Deferred tax assets are evaluated for future realization and reduced by a valuation allowance to the extent that a portion is not more likely than not to be realized. Many factors are considered when assessing whether it is more likely than not that the deferred tax assets will be realized, including recent cumulative earnings, expectations of future taxable income, carryforward periods, and other relevant quantitative and qualitative factors. The recoverability of the deferred tax assets is evaluated by assessing the adequacy of future expected taxable income from all sources, including reversal of taxable temporary differences, forecasted operating earnings and available tax planning strategies. These sources of income rely heavily on estimates.
In determining the provision for income taxes, an annual effective income tax rate is used based on annual income, permanent differences between book and tax income, and statutory income tax rates. Discrete events such as audit settlements or changes in tax laws are recognized in the period in which they occur.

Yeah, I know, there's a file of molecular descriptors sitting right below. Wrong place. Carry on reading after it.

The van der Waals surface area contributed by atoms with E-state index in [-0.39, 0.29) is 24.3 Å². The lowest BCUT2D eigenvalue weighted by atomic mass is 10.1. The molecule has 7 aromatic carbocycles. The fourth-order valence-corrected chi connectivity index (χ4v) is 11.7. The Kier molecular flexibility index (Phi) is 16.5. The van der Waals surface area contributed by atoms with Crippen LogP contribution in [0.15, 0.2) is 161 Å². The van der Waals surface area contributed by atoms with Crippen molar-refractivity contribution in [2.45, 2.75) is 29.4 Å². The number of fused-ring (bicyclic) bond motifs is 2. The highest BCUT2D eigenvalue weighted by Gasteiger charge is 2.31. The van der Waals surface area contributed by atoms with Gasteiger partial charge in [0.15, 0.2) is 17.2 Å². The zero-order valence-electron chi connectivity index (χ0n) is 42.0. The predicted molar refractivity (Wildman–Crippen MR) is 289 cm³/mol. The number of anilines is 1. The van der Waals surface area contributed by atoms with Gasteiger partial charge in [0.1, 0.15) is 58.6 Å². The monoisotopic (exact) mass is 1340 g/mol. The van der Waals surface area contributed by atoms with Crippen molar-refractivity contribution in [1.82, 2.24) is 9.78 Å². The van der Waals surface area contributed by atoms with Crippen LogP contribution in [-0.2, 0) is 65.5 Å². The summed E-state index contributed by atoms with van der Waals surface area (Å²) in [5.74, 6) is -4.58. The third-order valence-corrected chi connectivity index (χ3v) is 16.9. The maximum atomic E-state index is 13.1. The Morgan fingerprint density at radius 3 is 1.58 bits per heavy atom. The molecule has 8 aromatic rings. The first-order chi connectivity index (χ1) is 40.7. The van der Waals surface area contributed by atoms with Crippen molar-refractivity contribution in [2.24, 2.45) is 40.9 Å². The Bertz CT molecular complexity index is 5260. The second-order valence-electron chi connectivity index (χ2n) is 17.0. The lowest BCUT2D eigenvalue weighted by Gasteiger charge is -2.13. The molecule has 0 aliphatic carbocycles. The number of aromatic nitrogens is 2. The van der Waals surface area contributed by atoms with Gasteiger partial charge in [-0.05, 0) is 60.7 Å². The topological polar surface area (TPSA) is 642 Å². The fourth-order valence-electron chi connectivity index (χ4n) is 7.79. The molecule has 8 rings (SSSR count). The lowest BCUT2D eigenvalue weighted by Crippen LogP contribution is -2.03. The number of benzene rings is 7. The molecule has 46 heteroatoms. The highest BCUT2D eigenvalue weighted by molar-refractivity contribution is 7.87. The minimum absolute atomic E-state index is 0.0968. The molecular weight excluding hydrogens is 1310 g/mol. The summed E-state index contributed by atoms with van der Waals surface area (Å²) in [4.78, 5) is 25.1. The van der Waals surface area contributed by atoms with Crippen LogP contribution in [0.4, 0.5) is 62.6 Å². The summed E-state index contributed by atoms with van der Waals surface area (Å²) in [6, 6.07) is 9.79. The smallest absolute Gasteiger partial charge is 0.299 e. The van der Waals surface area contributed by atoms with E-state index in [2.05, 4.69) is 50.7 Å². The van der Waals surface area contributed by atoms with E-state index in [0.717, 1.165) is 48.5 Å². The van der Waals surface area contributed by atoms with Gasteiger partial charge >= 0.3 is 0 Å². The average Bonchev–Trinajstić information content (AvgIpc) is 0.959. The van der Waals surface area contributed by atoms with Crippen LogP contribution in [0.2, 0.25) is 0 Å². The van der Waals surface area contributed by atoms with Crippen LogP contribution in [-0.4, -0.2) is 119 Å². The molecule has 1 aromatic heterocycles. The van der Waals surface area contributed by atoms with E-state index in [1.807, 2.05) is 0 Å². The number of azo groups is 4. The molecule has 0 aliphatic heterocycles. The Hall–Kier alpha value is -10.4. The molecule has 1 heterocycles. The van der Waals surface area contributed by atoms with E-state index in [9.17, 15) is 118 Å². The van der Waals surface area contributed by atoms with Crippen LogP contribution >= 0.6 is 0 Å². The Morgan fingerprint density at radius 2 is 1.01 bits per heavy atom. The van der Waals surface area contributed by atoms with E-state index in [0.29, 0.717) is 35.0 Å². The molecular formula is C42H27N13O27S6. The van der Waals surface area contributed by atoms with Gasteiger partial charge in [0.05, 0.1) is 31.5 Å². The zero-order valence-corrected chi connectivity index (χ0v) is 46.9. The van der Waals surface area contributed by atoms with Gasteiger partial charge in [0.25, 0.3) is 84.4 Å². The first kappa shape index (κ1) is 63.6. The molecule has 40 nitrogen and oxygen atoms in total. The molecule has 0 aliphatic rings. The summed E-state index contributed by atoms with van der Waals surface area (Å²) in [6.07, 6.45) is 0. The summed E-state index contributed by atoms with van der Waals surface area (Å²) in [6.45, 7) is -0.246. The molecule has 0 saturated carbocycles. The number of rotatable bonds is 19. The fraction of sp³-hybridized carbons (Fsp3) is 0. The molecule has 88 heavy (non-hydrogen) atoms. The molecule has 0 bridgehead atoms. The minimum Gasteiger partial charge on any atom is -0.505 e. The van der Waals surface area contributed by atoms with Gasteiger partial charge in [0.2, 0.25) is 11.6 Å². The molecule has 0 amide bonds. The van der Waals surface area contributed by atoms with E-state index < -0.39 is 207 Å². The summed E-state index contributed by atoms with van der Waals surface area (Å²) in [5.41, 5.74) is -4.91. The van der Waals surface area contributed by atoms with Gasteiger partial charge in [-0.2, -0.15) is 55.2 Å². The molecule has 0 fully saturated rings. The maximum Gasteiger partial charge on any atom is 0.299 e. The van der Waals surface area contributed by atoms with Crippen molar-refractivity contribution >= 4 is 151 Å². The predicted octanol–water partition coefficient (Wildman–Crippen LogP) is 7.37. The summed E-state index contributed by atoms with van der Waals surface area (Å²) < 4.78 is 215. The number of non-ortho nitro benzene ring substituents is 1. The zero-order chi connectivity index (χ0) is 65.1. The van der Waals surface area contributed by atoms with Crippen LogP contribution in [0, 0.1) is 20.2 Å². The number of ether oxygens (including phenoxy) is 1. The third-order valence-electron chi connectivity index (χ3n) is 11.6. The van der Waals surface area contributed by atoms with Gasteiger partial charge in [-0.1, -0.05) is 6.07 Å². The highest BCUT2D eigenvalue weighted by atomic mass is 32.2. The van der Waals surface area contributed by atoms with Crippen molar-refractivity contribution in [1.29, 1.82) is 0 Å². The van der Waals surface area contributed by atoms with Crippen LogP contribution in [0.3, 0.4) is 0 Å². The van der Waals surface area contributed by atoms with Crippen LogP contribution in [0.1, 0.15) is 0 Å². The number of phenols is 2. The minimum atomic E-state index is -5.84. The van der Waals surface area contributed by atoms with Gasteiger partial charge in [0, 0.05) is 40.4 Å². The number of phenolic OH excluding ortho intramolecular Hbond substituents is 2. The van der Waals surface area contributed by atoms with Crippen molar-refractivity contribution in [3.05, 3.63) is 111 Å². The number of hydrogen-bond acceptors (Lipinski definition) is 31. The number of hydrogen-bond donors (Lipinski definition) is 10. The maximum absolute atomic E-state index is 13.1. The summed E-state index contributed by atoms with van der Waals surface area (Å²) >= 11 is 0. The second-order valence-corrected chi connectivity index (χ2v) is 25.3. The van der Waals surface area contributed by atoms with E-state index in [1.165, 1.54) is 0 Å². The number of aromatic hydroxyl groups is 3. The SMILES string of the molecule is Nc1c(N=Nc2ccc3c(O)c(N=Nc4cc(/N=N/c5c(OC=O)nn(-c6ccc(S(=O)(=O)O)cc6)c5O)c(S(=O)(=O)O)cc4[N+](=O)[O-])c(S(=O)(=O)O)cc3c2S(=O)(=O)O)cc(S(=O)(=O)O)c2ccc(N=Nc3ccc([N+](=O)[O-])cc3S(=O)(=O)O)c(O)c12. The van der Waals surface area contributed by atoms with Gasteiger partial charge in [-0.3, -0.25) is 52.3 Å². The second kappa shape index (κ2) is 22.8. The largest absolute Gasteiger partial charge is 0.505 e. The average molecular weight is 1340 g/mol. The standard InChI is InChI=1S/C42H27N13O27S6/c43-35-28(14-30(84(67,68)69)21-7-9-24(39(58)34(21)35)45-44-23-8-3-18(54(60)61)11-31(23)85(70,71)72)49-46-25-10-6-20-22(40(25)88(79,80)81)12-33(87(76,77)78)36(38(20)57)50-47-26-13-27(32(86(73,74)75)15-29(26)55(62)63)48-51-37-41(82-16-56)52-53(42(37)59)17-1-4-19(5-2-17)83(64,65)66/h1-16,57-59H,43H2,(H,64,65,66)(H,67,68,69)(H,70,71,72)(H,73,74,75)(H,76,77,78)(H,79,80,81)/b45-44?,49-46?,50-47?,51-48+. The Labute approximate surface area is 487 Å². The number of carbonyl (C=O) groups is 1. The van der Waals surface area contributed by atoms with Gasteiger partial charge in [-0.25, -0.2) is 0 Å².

The Company records a liability for unrecognized tax benefits resulting from uncertain tax positions taken or expected to be taken in a tax return. The Company records interest and penalties related to unrecognized tax benefits in interest expense and operating, selling, general and administrative expenses, respectively, in the Company's Consolidated Statements of Income. Refer to Note 9 for additional income tax disclosures.
The Company recognizes sales revenue, net of sales taxes and estimated sales returns, at the time it sells merchandise to the customer. eCommerce sales include shipping revenue and are recorded upon delivery to the customer. Additionally, estimated sales returns are calculated using historical experience of actual returns as a percent of sales.
Membership Fee Revenue
The Company recognizes membership fee revenue both in the U.S. and internationally over the term of the membership, which is typically 12 months. The following table summarizes membership fee activity for fiscal 2018, 2017 and 2016:
Fiscal Years Ended January 31,
(Amounts in millions)
Deferred membership fee revenue, beginning of year
Cash received from members
Membership fee revenue recognized
Deferred membership fee revenue, end of year
Membership fee revenue is included in membership and other income in the Company's Consolidated Statements of Income. The deferred membership fee is included in accrued liabilities in the Company's Consolidated Balance Sheets.